The announcement of iMac in 1998 was a source of controversy and anticipation among commentators, Mac fans, and detractors. Opinions were divided over Apple's drastic changes to the Macintosh hardware. At the time, Apple had suffered a series of setbacks as consumers increasingly opted for Wintel (Windows PCs) machines instead of Apple's Performa models. Many in the industry thought that "beleaguered" Apple would soon be forced to start selling computers with a custom interface built on top of one or more potential operating system bases, such as Taligent, Solaris, or Windows 98.
The designer behind iMac's case was Jonathan Ive.
Ken Segall was an employee at an L.A. ad agency handling Apple's account who came up with the name "iMac" and pitched it to Steve Jobs. After Jobs' death, Segall claimed Jobs preferred "MacMan" for the name of the computer, but after Segall pitched "iMac" to him twice, the name was accepted. Segall says that the "i" stands for "Internet", but also represents the product as a personal and revolutionary device ('i' for "individuality" and "innovation"). Apple later adopted the 'i' prefix across its consumer hardware and software lines, such as iPod, iBook (later MacBook), iPhone, iPad and various pieces of software such as the iLife suite and iWork and the company's media player/store, iTunes.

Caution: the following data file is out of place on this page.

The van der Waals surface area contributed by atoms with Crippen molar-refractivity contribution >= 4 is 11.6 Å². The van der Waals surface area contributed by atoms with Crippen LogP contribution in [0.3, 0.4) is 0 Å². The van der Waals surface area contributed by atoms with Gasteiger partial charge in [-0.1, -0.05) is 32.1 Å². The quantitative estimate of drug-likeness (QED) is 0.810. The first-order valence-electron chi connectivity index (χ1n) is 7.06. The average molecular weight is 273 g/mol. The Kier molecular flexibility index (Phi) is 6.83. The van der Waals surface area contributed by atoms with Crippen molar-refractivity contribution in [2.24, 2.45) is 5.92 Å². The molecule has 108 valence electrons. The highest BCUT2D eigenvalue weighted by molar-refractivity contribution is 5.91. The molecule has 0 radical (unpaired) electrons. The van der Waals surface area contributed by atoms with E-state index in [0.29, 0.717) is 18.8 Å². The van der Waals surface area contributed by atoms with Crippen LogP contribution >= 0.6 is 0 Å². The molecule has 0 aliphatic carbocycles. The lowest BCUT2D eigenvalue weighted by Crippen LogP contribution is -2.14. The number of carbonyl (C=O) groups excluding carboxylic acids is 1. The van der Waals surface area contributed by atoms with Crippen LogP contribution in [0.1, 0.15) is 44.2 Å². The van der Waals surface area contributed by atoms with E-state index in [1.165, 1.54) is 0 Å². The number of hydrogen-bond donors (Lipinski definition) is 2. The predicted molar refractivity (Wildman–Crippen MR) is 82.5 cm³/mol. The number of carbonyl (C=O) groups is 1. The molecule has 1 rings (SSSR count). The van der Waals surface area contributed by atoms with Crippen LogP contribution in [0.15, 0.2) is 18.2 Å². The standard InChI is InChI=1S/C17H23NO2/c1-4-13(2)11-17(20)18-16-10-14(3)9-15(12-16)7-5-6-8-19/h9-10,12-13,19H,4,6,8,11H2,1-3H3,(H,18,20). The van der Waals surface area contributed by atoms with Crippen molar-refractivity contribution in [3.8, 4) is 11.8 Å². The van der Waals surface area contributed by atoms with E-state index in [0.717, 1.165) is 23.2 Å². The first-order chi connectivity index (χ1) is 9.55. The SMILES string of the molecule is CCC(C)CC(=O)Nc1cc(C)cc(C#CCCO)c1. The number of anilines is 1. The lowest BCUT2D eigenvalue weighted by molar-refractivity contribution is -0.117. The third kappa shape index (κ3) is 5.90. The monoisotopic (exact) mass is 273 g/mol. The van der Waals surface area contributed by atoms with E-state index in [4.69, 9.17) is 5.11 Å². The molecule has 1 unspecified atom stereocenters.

Vivamus quam mauris, pulvinar vel mauris id, interdum semper neque. Proin malesuada libero eget tellus scelerisque, id egestas tortor egestas.